Community Control Over Police Surveillance

In most cities, decisions to acquire and use surveillance technologies are made in secret by police departments without any input from the public or their elected officials. This has to stop. Local city councils alone, not the police, should be empowered to decide if and how surveillance technologies are used, through a process that maximizes the public’s influence over those decisions.  That is the objective of the Community Control Over Police Surveillance (CCOPS) effort.

Articles

Yahoo Email Surveillance: the Next Front in the Fight Against Mass Surveillance Link
Who Will Command The Robot Armies? Link
Who gets the security? In St. Louis, surveillance cameras mostly in wealthier, safer neighborhoods Link
Twitter Pulls Data Access for Police Surveillance Tools Link
The Baltimore Police Department's Secret Program of Mass Surveillance Link
Surveillance technology could come under board scrutiny if city measure passes Link
Surveillance in the Post-Obama Era Link
Study Links Police Bodycams to Increase in Shooting Deaths - Law Blog - WSJ Link
St. Louis surveillance camera network leads to over 200 arrests Link
Soulard home security cameras record man following women and trying to enter homes Link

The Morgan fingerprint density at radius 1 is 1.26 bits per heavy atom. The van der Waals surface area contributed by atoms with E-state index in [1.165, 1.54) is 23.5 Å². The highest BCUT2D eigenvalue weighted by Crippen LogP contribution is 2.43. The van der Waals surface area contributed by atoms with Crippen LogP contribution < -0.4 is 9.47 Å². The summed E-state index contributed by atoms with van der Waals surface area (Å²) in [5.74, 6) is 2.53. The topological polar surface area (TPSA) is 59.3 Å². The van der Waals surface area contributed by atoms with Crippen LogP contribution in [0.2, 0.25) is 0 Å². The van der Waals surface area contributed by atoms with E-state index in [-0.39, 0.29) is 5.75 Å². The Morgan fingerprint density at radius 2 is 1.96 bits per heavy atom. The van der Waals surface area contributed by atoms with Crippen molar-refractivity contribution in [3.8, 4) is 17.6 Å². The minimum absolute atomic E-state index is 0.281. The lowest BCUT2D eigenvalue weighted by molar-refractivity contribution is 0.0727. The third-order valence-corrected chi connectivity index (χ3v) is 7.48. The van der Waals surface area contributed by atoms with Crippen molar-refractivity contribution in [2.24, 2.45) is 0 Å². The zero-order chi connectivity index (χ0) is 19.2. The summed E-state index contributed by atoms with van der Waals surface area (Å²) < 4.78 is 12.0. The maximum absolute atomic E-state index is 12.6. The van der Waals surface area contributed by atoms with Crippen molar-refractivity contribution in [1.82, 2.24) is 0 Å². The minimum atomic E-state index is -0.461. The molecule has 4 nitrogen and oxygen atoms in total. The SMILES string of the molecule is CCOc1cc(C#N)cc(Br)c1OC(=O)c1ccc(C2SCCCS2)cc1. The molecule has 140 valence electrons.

Shaw association OKs $11,000 for surveillance cameras Link
Secret Service agent's testimony shines light on use of shadowy cellphone tracker in St. Louis Link
Police Use of Social Media Surveillance Software is Escalating, and Activists are in the Digital Crosshairs | American Civil Liberties Union Link
Police officers abuse confidential databases, national AP investigation finds Link
Mardi Gras group, Soulard community groups raise $190,000 for 16 new security cameras Link
Map: Social Media Monitoring by Police Departments, Cities, and Counties Link
How the PRISM Surveillance System Works Link
How police across the country are employing social media surveillance Link
How Baltimore Became America?s Laboratory for Spy Tech Link
Here's How Much a StingRay Cell Phone Surveillance Tool Costs Link
Google Has Quietly Dropped Ban on Personally Identifiable Web Tracking - ProPublica Link
China's Xiongmai to recall up to 10,000 webcams after U.S. hack Link
Chicago?s One Step Closer to All-Seeing Sensors Link
Cameras in the 27th Ward Link
Baltimore Aerial Surveillance Program Retained Data Despite 45-Day Privacy Policy Limit Link
ACLU finds social media sites gave data to company tracking black protesters Link